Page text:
But there are also some – primarily from those working class areas where as Malachi O’Doherty noted in his great memoir, The Telling Year, the paramilitary leaders had ‘enjoyed their war’, where the peace babies got a particularly raw deal.

Diarmuid Ferriter appropriately quotes the late Lyra McKee:

…many “were consumed by the memories and loaded their children with them, like bags on a mule… We, the elders believed, would never see or know war the way they had. But we did. We just saw it through their eyes… We did get the peace, or something close to it. All those who’d caused carnage in the decades before got the money… My generation got f***ed over… I don’t want a united Ireland or a stronger union. I just want a better life.”

This “loading” is reflected in two ways. One in the muddled revisionism exemplified in statements like that from the new First Minister Elect Michelle O’Neill that the Provisionals had no alternative but to butcher their way to the negotiation table.

The other is how suivide rates (low during the Troubles) became prevalent in younger generations afterwards. As victims of paramilitary violence are routinely asked to stop composing and move on, these youngsters have been ignored for the sake of maintaining a comfort zone for ‘ex combatants’.

The leadership of Hume and Trimble twenty five years ago remains a rebuke to such nostrums. Yet in the passage of time such distortions are now commonplace, and it is the victims of such fruitless violence who are asked to pay over and over again.

Micheál Martin remains one of the few senior politicians still prominent in Irish political life notes that one of the greatest dangers is that we underestimate what it took to get the Belfast Agreement over the line:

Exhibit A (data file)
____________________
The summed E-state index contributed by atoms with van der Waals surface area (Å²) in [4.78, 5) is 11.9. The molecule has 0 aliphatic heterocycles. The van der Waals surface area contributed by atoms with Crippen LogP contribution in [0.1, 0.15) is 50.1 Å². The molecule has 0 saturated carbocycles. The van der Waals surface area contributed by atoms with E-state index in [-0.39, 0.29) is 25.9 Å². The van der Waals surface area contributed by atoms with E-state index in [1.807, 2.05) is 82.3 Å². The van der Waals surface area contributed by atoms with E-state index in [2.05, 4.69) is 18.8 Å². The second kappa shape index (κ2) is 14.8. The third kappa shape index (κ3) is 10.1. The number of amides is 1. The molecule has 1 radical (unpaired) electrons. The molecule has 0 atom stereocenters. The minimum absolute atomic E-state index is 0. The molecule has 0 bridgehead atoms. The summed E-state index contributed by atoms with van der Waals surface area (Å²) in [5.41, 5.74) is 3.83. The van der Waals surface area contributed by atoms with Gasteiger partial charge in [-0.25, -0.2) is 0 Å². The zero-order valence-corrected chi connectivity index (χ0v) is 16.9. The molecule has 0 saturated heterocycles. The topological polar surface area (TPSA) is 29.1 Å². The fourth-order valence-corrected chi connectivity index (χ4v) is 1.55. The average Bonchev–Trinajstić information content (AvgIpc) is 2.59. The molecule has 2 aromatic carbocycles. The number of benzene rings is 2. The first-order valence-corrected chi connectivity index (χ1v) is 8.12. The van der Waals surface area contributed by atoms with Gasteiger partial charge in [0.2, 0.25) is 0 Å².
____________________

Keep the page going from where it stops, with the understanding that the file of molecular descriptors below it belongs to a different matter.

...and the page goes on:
Looking back, it could seem that reaching the Good Friday agreement was inevitable. That was not the case. The path to the agreement was winding, lasting many years. It was a path marked by ceasefires and broken ceasefires, walkouts and set pieces, and all against the backdrop of ceaseless, bloody violence. The agreement talks themselves almost collapsed in the final days and hours, only to be brought over the line by all the participants making difficult choices and finding a balance with which all could live.

But here are the “political leaders who will assume their responsibilities and who can decide to partner, or not, with us on new initiatives”? Even as the NI electorate expresses increasing indifference towards unity and union, the inertia seems to grow.

The awkward truth is that the US President’s fleeting visit to Belfast today has no real meaningful political function. He will meet the local party leaders but in private, but they won’t tell him anything he doesn’t already know.

Insofar as Northern Ireland is becoming more prosperous and a desirable place to live (and not just for southerners like my dad as an economic refuge from southern poverty) we do have a relatively stable peace. That’s certainly not nothing.

But in our precarious politics the old fantasies of war, ie dominance of the other, live on in different ways within the dominant parties whose ideological inflexibilities have all but wrecked the democratic institutions founded in the negotiations of 1998.

George Mitchell said before the ink was dry, that the Belfast Agreement should be seen as a living agreement. The institutions, adjusted at St Andrews have offered extreme tribalism a stress free zone in which it can survive without significant challenge.

What they lack is the metabolic flexibility that comes from being tested over and over on things that matter more to the demos (jobs, education, health and welfare all are seen as up to 20 times more important pre-occupations) than the constitution.

Time and again the adjustments signed off at St Andrews have reduced every election to one question: who gets to be top dog, Orange or Green? As Groundhog days go, there are worse places than our own Punxsatawney these days to be stuck in a loop.

The dragonfly
can’t quite land
on that blade of grass.
— Matsuo Basho